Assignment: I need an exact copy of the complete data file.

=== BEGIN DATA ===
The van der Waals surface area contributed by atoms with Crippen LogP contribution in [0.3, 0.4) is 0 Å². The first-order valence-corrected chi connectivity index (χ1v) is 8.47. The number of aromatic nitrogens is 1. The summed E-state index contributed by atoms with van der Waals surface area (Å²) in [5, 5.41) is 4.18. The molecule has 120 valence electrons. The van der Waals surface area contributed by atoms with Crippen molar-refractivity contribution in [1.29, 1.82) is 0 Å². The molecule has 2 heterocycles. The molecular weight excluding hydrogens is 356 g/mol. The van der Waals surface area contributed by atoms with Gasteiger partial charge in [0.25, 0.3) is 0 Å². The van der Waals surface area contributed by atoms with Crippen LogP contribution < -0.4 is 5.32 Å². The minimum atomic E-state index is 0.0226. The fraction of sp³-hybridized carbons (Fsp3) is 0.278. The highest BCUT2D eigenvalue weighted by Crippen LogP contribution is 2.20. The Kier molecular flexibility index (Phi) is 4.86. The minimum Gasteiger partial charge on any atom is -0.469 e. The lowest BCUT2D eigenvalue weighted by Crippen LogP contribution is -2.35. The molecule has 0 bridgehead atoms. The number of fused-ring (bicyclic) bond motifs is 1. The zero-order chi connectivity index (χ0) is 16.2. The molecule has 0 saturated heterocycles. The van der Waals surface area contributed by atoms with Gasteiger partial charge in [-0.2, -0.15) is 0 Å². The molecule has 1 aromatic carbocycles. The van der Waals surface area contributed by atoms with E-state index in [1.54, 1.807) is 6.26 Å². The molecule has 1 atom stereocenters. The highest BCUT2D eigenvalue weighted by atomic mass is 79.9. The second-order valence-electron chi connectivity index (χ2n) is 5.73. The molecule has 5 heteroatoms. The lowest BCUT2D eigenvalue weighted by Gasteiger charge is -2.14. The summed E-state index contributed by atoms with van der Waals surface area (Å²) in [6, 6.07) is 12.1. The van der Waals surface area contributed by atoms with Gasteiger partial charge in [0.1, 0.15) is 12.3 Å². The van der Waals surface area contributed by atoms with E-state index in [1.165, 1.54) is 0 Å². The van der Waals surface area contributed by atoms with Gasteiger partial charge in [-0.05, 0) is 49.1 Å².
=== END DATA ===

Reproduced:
The van der Waals surface area contributed by atoms with Crippen LogP contribution in [0.3, 0.4) is 0 Å². The first-order valence-corrected chi connectivity index (χ1v) is 8.47. The number of aromatic nitrogens is 1. The summed E-state index contributed by atoms with van der Waals surface area (Å²) in [5, 5.41) is 4.18. The molecule has 120 valence electrons. The van der Waals surface area contributed by atoms with Crippen molar-refractivity contribution in [1.29, 1.82) is 0 Å². The molecule has 2 heterocycles. The molecular weight excluding hydrogens is 356 g/mol. The van der Waals surface area contributed by atoms with Gasteiger partial charge in [0.25, 0.3) is 0 Å². The van der Waals surface area contributed by atoms with Crippen LogP contribution < -0.4 is 5.32 Å². The minimum atomic E-state index is 0.0226. The fraction of sp³-hybridized carbons (Fsp3) is 0.278. The highest BCUT2D eigenvalue weighted by Crippen LogP contribution is 2.20. The Kier molecular flexibility index (Phi) is 4.86. The minimum Gasteiger partial charge on any atom is -0.469 e. The lowest BCUT2D eigenvalue weighted by Crippen LogP contribution is -2.35. The molecule has 0 bridgehead atoms. The number of fused-ring (bicyclic) bond motifs is 1. The zero-order chi connectivity index (χ0) is 16.2. The molecule has 0 saturated heterocycles. The van der Waals surface area contributed by atoms with Gasteiger partial charge in [-0.2, -0.15) is 0 Å². The molecule has 1 aromatic carbocycles. The van der Waals surface area contributed by atoms with E-state index in [1.54, 1.807) is 6.26 Å². The molecule has 1 atom stereocenters. The highest BCUT2D eigenvalue weighted by atomic mass is 79.9. The second-order valence-electron chi connectivity index (χ2n) is 5.73. The molecule has 5 heteroatoms. The lowest BCUT2D eigenvalue weighted by Gasteiger charge is -2.14. The summed E-state index contributed by atoms with van der Waals surface area (Å²) in [6, 6.07) is 12.1. The van der Waals surface area contributed by atoms with Gasteiger partial charge in [0.1, 0.15) is 12.3 Å². The van der Waals surface area contributed by atoms with E-state index in [1.165, 1.54) is 0 Å². The van der Waals surface area contributed by atoms with Gasteiger partial charge in [-0.05, 0) is 49.1 Å².